Local police descended on several heavily traveled areas yesterday, stopping more than 1,200 D.C. taxi drivers, issuing about 110 tickets for as much as $500 and impounding more than 40 cabs in a crackdown on illegal cabdrivers and unsafe taxis.

Armed with walkie-talkies, pink traffic tickets and orange tow stickers, D.C. and U.S. Park Police set up six checkpoints in the District and Virginia, stopping as many D.C. cabdrivers as they could and asking them to produce their hackers' licenses. Authorities said that Operation Face Lift One, named for the mandatory hacker identification card known as a face, was the first of a planned series of coordinated crackdowns. The hacker's face is supposed to be displayed on the visor.

If hackers were legal and produced the proper paperwork, they were on their way within a few minutes. If not, they were ordered to pull to the side of the road and leave the cabs, which were then towed. Their passengers were transferred to legal taxis.

Forday Massaquoi, who was fined $1,000 because he did not have a hacker's license and whose car was being used illegally as a cab, was quick to brag to police that he had evaded their detection for more than three years.

"I am out here every day and you never stop me," he told Officer Stephen Gately. "I need to make a living. I drive cab. I don't do crimes."

Gately told him, "While that may be good for your personal self, there is the little matter of passing a test. Because you didn't pass the test and you are driving a cab, you are entitled to these two tickets."

Massaquoi and other cabdrivers said they would operate as legal cabbies if the city's hacker's test weren't so difficult. He said he had failed it several times.

Other cabdrivers lost their cars because police decided they were unsafe to drive. Emmanuel Boateng had all the proper papers when police stopped him as he drove his battered cab into Union Station during the morning rush hour.

D.C. Cab Commission Chairman Arrington Dixon, who along with other commission members originated the idea of the crackdown, arrived at the checkpoint as Boateng explained to police he was hit by another car on July 2 but had not had time to have the damage appraised by an insurance company.

"This is absolutely embarrassing," Dixon said as he examined the broken headlight and crumpled fender of the cab. "I may take this too personally, but I get insulted when I see a cab like this in service."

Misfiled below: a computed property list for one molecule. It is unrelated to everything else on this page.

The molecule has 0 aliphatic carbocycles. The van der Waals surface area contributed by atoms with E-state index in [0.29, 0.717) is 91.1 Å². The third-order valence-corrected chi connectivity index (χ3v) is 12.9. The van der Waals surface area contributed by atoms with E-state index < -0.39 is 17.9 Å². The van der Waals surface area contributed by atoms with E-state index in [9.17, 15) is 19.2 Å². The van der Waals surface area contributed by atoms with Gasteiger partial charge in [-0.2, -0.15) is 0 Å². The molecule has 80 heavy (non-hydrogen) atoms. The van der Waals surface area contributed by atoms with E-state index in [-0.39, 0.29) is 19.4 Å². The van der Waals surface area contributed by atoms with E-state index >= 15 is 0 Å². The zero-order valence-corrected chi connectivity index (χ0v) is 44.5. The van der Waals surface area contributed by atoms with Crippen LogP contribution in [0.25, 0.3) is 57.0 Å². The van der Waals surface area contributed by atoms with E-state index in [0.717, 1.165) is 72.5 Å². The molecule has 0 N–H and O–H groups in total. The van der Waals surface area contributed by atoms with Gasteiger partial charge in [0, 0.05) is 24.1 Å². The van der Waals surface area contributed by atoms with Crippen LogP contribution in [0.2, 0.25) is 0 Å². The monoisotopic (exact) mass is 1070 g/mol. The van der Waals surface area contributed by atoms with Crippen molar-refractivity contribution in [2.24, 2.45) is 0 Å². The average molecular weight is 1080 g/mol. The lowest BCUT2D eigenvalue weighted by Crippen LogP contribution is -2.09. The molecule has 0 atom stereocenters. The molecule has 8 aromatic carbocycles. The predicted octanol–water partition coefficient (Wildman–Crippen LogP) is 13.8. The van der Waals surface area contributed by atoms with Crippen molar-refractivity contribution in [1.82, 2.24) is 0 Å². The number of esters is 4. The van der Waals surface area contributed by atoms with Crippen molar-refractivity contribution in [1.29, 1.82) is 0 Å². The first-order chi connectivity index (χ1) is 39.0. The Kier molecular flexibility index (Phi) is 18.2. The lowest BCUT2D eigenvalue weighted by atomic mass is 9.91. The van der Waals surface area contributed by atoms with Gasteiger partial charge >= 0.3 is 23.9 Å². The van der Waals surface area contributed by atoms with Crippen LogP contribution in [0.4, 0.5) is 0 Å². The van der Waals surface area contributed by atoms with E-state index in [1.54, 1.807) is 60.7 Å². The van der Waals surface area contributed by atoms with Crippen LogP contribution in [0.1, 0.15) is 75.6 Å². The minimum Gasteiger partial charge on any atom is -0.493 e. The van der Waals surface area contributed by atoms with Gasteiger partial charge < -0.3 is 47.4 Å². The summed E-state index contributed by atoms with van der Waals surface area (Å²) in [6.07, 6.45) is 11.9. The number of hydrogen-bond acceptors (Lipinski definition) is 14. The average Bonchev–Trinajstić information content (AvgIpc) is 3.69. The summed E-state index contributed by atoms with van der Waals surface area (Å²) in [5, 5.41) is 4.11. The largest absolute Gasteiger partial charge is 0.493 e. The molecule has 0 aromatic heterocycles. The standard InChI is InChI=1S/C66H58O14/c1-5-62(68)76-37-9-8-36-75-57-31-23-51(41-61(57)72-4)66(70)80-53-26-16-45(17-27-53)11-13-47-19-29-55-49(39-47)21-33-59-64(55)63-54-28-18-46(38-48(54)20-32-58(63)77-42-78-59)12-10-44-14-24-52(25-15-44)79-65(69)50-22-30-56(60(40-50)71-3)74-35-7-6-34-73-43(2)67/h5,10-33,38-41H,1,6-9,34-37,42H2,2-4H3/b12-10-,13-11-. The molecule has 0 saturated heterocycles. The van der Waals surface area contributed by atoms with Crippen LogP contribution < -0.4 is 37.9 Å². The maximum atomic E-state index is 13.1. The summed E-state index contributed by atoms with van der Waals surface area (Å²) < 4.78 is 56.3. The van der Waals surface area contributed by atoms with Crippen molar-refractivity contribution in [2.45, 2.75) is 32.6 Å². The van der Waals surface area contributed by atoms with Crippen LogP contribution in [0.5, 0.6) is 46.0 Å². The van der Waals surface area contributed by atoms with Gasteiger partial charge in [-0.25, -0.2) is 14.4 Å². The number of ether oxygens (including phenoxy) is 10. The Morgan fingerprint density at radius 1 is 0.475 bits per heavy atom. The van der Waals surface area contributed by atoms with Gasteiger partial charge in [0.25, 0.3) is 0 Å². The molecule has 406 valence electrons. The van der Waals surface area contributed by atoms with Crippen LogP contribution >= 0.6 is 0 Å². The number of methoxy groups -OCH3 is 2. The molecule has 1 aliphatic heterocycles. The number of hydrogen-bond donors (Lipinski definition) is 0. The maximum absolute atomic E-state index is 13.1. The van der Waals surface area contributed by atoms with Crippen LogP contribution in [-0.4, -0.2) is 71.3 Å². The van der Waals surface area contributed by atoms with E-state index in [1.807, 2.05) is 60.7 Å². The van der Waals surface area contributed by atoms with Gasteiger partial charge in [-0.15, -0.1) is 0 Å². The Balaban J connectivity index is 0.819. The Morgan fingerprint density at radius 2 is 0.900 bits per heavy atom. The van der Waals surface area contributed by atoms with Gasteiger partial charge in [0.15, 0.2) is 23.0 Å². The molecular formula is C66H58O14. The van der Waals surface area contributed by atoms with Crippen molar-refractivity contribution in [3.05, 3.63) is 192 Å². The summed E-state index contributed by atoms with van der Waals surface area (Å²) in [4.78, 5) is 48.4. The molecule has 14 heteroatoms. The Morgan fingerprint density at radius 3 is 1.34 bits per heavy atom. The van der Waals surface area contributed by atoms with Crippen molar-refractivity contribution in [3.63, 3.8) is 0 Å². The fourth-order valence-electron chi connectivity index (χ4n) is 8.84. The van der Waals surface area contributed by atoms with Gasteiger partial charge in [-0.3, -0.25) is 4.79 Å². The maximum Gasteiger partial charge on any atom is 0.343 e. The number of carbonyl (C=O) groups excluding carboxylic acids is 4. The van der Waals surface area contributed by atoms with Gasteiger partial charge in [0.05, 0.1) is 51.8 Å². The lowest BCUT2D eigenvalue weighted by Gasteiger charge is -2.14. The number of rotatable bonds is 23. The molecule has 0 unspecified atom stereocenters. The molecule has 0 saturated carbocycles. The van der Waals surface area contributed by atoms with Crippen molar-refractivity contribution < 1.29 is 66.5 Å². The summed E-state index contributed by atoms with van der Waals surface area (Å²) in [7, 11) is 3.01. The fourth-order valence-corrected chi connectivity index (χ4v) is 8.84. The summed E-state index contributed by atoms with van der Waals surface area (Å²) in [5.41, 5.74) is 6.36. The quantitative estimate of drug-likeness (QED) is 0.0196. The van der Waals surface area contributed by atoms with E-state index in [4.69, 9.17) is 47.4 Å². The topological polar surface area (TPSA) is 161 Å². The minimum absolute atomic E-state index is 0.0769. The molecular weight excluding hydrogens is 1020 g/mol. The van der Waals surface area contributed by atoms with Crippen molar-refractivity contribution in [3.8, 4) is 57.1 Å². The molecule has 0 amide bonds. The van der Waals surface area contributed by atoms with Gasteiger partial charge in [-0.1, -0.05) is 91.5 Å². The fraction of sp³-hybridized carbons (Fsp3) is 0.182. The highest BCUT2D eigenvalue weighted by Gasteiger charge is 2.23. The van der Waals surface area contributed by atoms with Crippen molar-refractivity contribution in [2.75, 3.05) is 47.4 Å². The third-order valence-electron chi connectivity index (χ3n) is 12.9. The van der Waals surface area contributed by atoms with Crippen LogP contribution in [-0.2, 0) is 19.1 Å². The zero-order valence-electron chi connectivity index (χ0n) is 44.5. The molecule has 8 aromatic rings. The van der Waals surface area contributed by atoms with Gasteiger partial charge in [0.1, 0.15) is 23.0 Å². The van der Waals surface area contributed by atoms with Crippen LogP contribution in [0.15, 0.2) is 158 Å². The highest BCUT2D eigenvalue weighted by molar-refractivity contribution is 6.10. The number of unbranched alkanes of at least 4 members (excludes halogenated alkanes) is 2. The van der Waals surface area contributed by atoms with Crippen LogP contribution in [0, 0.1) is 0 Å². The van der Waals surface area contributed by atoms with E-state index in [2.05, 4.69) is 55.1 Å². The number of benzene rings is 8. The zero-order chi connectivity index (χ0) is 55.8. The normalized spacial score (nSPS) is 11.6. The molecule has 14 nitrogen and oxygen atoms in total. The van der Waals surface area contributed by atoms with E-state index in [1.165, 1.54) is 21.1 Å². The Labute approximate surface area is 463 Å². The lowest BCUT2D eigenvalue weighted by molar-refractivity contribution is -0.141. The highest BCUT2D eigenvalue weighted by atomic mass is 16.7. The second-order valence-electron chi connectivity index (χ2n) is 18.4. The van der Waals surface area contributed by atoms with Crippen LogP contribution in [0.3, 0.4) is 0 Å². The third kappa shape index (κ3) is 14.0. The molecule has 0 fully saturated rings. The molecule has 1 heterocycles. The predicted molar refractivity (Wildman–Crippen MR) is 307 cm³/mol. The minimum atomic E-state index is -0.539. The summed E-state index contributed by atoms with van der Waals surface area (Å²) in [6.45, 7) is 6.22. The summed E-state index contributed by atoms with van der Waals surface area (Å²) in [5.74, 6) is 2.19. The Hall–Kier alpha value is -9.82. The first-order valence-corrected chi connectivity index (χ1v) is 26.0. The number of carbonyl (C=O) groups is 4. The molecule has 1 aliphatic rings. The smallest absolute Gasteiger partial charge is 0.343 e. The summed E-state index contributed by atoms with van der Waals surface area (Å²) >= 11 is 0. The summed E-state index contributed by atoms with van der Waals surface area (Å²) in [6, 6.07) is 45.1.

Boateng, who said he had driven a cab for more than six years, ended up with a ticket and no car.

"It is not nice what they do," said Boateng. "It is unfair. You take my cab and I can make no money." He watched as his Dupont cab was towed away, shrugged his shoulders and walked off toward the Capitol.

Many of the cab companies in town -- Yellow, Tri-State, D.C. Express, Diamond, Presidential, Highland and Liberty among others -- had illegal drivers behind the wheel. Some drivers succeeded in evading the police checkpoints by driving the wrong way on one-way streets while others tried to slip their "off duty" signs into place before police stopped them. Legal taxi drivers didn't seem to mind the interruption and some were even appreciative of the police checks.

"I think this is a very good idea," said James Watkins as he watched police ticket drivers at 18th and I streets NW. "These illegal drivers are knocking me out of money. And they overcharge customers who end up giving me a hard time. These unlicensed people don't give a damn."

But the illegal drivers, shocked and angry to be slapped $500 fines and a $50 impoundment fee, had their excuses.

"I'm not working," said a woman, a native of Ghana, behind the wheel of a Presidential cab. "My husband is a cabdriver."

"I'm from Iran, I'm here on political asylum," said Roza Barati, who was driving a D.C. Express cab without a license. "Getting a Washington license is very difficult."

Ahmad Mahmood, a Pakistani who lives in Alexandria, said he was "not working" but was on his way to the post office.

Another cabdriver, caught without a license, put an "Off Duty" sign in his window and tried to avoid the whole thing. It didn't work.

"They usually know that what they've been doing is wrong and that they are taking their chances being out here," said Steve Platt, a city hack inspector at a checkpoint at 19th and E streets NW.

Platt said the $500 fine had been in effect since July 3. The old fine was $50, which he said the taxi commission decided wasn't high enough to discourage illegal hackers.

Some cabdrivers accepted a ticket without rancor; some got hostile. Some, such as Barati, tried to argue their way out of the citation.

"I'm busy, I've explained everything to you," said Platt, backing away from the irate driver. "There's nothing you can say. Do you understand English? I'm not talking to you."

Some drivers said they would pay the fine and keep pressuring the taxi commission to come up with an easier test for hackers.

Massaquoi, native of Sierra Leone, and eight other drivers had retrieved their cabs from the police impoundment lot in Northeast Washington by late yesterday. Massaquoi paid his $50 towing fee but said he would hire a lawyer and appeal his two $500 tickets.

"I took the exam more than three times. I don't pass," he said with a trace of exasperation.

One impoundment official listened to Massaquoi, and said he was sympathetic to his need to find work but also was concerned about the safety of his customers.

One police official said the intent of the crackdown was to force the illegal drivers to get their licenses, not to put them out of work.

But Ahmad Mahmood, eying his $500 ticket, said he had had enough.

"Next week I move to New Jersey to work at the 7-Eleven."